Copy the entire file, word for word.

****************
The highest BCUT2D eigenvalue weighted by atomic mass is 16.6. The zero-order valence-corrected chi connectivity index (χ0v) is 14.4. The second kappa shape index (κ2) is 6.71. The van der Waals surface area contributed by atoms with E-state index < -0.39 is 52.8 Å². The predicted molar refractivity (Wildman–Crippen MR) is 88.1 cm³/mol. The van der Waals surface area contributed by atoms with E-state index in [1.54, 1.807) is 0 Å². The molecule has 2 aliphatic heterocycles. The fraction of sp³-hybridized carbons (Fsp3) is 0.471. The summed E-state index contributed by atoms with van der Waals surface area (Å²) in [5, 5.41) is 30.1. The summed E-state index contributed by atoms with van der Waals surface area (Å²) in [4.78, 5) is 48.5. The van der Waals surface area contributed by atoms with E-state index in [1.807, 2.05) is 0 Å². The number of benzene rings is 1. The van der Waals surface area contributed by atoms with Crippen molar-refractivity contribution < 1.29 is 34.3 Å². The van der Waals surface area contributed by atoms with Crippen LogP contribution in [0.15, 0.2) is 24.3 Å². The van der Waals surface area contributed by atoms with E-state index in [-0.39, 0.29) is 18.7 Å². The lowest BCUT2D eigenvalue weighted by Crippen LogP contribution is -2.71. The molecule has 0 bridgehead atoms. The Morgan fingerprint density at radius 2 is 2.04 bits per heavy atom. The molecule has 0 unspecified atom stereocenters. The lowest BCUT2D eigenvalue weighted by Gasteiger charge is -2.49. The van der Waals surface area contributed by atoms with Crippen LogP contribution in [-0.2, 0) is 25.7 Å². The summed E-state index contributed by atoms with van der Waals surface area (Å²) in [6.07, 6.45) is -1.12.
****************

The highest BCUT2D eigenvalue weighted by atomic mass is 16.6. The zero-order valence-corrected chi connectivity index (χ0v) is 14.4. The second kappa shape index (κ2) is 6.71. The van der Waals surface area contributed by atoms with E-state index < -0.39 is 52.8 Å². The predicted molar refractivity (Wildman–Crippen MR) is 88.1 cm³/mol. The van der Waals surface area contributed by atoms with E-state index in [1.54, 1.807) is 0 Å². The molecule has 2 aliphatic heterocycles. The fraction of sp³-hybridized carbons (Fsp3) is 0.471. The summed E-state index contributed by atoms with van der Waals surface area (Å²) in [5, 5.41) is 30.1. The summed E-state index contributed by atoms with van der Waals surface area (Å²) in [4.78, 5) is 48.5. The van der Waals surface area contributed by atoms with E-state index in [1.807, 2.05) is 0 Å². The number of benzene rings is 1. The van der Waals surface area contributed by atoms with Crippen molar-refractivity contribution < 1.29 is 34.3 Å². The van der Waals surface area contributed by atoms with Crippen LogP contribution in [0.15, 0.2) is 24.3 Å². The van der Waals surface area contributed by atoms with E-state index in [-0.39, 0.29) is 18.7 Å². The lowest BCUT2D eigenvalue weighted by Crippen LogP contribution is -2.71. The molecule has 0 bridgehead atoms. The Morgan fingerprint density at radius 2 is 2.04 bits per heavy atom. The molecule has 0 unspecified atom stereocenters. The lowest BCUT2D eigenvalue weighted by Gasteiger charge is -2.49. The van der Waals surface area contributed by atoms with Crippen LogP contribution in [-0.2, 0) is 25.7 Å². The summed E-state index contributed by atoms with van der Waals surface area (Å²) in [6.07, 6.45) is -1.12.